Generator Care Generator Troubleshoot

9 Reasons Your Generator is Burning Too Much Oil (Solved)

Generator engine oil’s sole purpose is to lubricate its internal parts as they rotate to run the generator. However, the oil is bound to find its way to the combustion chamber, to allowed levels. But when you add oil frequently or start to see white smoke out of your generator exhaust, then you know your generator is burning too much oil.

Why is my generator burning too much oil? The best answer is, some parts of your generator engine, such as valve seals, oil rings, head gasket, and piston or cylinder, are worn out, and they are leaking oil to the combustion chamber. It could also be you put too much oil flooding the engine.

When the engine piston moves at high speeds, it creates a vacuum effect that’s at the center of everything about your generator burning too much oil. In this post, I will take you through some of the scenarios on how and why your generator is burning oil in the first place. Be sure to read along!

Why is a Generator Consuming Too Much Oil?

All types of generators consume some oil when they’re in operation. Some generators even indicate it in their manual. Generac, for example, says you can expect your Generac generator to consume anything between 1/2 and 3/4 quart oil when you operate it over 24 hours continuously.

That’s an acceptable level. But when the low-oil shutdown sensor keeps shutting down the engine because of low oil level, unlike before, and you’re getting white smoke, then you have a problem. Your generator is burning too much oil.

If that is the case, here are the problems you need to be aware of and the best ways to troubleshoot them.

1) Damaged or Worn-Out Valve Seal

Engine valves control the opening and closing of the intake and the exhaust during the intake and exhaust strokes.

Because of these movements, they also need to stay lubricated. The lubrication oil comes from the crankcase and drips down from the top.

On the top side of the valves are small rubber seals that prevent the oil from entering the combustion chamber.

If the rubber seals were compromised, cracked, or worn out, the lubrication oil could drop right through to the combustion chamber.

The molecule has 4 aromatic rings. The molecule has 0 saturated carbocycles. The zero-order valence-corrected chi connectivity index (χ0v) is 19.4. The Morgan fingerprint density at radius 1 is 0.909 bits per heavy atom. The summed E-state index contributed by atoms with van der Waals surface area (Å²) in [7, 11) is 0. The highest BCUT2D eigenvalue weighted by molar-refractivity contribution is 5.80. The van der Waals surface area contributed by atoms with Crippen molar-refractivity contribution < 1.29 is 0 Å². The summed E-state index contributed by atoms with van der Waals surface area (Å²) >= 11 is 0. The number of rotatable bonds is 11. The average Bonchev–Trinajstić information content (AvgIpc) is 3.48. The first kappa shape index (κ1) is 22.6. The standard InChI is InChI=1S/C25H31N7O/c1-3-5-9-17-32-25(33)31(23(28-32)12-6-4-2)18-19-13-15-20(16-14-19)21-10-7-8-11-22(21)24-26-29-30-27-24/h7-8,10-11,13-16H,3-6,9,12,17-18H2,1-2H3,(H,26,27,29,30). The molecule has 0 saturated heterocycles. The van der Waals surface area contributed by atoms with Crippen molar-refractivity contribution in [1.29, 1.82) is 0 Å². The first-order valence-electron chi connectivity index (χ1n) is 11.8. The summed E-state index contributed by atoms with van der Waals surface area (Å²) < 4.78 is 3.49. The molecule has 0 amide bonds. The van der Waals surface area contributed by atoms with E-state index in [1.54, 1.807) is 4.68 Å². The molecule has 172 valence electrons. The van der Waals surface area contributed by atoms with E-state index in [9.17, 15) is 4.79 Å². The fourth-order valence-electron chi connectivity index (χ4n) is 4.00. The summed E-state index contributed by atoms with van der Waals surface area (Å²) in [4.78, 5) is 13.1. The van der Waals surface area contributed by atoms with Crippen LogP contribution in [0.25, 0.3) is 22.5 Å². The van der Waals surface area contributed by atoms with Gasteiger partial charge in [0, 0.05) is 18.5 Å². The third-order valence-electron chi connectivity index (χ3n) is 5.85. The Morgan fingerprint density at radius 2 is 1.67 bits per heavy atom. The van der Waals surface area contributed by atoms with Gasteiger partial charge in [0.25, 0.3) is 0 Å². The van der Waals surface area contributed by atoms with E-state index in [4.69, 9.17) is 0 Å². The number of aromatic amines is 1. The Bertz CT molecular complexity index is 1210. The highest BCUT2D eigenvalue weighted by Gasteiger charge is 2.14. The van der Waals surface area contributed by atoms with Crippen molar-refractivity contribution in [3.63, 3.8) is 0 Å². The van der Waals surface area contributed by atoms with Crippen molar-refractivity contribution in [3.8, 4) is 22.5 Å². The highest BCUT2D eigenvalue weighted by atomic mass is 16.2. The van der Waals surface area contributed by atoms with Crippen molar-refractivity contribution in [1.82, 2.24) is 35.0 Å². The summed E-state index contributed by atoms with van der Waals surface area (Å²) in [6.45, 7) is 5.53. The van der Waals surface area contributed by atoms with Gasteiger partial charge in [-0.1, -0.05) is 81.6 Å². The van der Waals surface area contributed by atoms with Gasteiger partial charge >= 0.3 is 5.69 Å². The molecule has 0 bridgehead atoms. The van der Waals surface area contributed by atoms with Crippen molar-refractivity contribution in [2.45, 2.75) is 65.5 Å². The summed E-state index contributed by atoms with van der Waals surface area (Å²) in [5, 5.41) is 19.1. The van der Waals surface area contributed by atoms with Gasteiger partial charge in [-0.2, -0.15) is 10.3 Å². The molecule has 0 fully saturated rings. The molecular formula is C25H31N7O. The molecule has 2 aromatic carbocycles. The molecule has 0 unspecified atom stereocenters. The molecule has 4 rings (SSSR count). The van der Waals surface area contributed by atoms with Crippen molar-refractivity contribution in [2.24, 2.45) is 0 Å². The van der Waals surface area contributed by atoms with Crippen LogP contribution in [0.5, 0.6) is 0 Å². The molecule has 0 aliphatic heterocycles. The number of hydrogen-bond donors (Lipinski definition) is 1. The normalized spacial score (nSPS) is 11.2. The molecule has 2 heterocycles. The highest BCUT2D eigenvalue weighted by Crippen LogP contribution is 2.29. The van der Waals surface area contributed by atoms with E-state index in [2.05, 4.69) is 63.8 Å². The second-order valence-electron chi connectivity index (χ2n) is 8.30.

And considering the vacuum effect created by the piston movement, a considerable amount could get burned at every combustion stroke.

And because of this, your generator will be burning too much oil.

How to Fixing the Leaking Valve Seals

The best solution is to replace them. Changing the valve seals shouldn’t be challenging in most generators. All you need is the right set of wrenches mentioned in the generator manual. You will also need to take off the generator engine or the cylinder head for easy access, depending on its placement.

  • Remove the spark plug.
  • Loosen the bolts holding the rocker cover, remove it and set it aside.
  • Rotate the crankshaft until the valve rocker arms are loose.
  • Unscrew and remove them.
  • Detach the valve caps (if yours have them) and set them aside.
  • Press and rotate the valve retainer to release and lift them off.
  • Lift the springs and the spring seat.
  • You should have access to the small. Using needle pliers, pull out the rubber seals from the valve stem.
  • Take the new ones, apply some grease and insert them into the valve stems.

2) You’re using incorrect oil

The number two reason your generator is burning too much oil is, you’re using incorrect oil. You might be adding the correct quantity or even more, but the wrong weight.

If the oil type you’re using is lighter weight than the manufacturer rated or what the weather calls for, it might bypass the piston rings into the combustion chamber.

When the thin oil splashes out of the crankcase to the other parts of the engine, the oil will bypass the three rings. It then gets on top of the piston before getting compressed and burned with the carburetor’s air-gas mixture.

If you suspect using lighter oil, check your generator manual or inquire with your generator manufacturer for the recommended oil weight for your unit.